Tuesday, September 21, 2010

Schumann update

Back in August on my Wadlstrumpf blog, I wrote about hearing two of Schumann's B-A-C-H fugues performed live at the Baroque church in St. Peter im Schwarzwald, and about how I nonetheless remained certain that these pieces could be performed convincingly, and about how I was giving myself until the end of this year--until the end of Schumann's 200th Jubelaeumsjahr--to work toward that goal myself. To quote:

Johannes Götz played Schumann's B-A-C-H fugues numbers 5 and 2 and the canon in A-flat, and I learned that I am not the only organist baffled by certain aspects of these pieces. It's no wonder Clara Schumann was able to build an entire career out of being the only person who could properly interpret her husband's musical genius. I'm certain that despite their bizarreness, these pieces can be played convincingly, and I'm giving myself the rest of 2010 to figure out how to play the B-A-C-H fugues in a way that, short of leaving me satisfied, at least doesn't make me irritated.

Now that I've been back on the bench for a month, I've made good progress refining fugue 2 and getting fugues 3-6 under my fingers and feet, and I'm beginning to find satisfying registrations for all six on the Flentrop. It's time to play them for my organ teacher, David A., with whom I haven't had a lesson since early July. I happened to run into him today, and told him, with the devout fervor of a born-again Schumannophile, that I was working on all six fugues. It says something of the challenging not-quite-rightness of these pieces that David replied, "you sure are a glutton for punishment."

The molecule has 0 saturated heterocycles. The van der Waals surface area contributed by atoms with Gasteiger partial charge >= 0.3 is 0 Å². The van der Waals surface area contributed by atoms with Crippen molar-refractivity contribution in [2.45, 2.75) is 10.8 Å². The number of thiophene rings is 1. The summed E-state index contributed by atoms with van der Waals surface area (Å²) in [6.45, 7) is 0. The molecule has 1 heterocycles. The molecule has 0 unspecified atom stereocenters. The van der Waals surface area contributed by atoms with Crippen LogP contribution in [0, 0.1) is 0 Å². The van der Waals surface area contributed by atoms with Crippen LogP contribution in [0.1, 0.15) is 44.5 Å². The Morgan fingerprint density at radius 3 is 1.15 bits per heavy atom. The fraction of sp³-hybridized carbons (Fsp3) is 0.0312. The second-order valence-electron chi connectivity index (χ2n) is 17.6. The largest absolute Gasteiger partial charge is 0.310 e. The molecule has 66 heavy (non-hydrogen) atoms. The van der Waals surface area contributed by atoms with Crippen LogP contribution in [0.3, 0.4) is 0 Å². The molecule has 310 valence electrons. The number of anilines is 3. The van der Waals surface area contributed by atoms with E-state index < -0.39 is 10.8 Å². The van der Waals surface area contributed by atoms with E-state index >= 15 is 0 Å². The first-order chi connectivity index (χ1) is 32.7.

(Ironically, I initially dove into the Schumann fugues in part to hide from the piece David wanted me to work on this summer, Marcel Dupré's "Variations on a Noël." Talk about punishment. The Variations are like the two-semester senior quantum mechanics sequence I took in 1986-87: amazing and awe-inspiring, surely, but the ratio between effort to learn and consequent intellectual pleasure makes you think maybe you don't want to spend the rest of your life as a physicist after all, nor, 24 years later, spend the summer slowly and methodically practicing all those notes.)

No comments: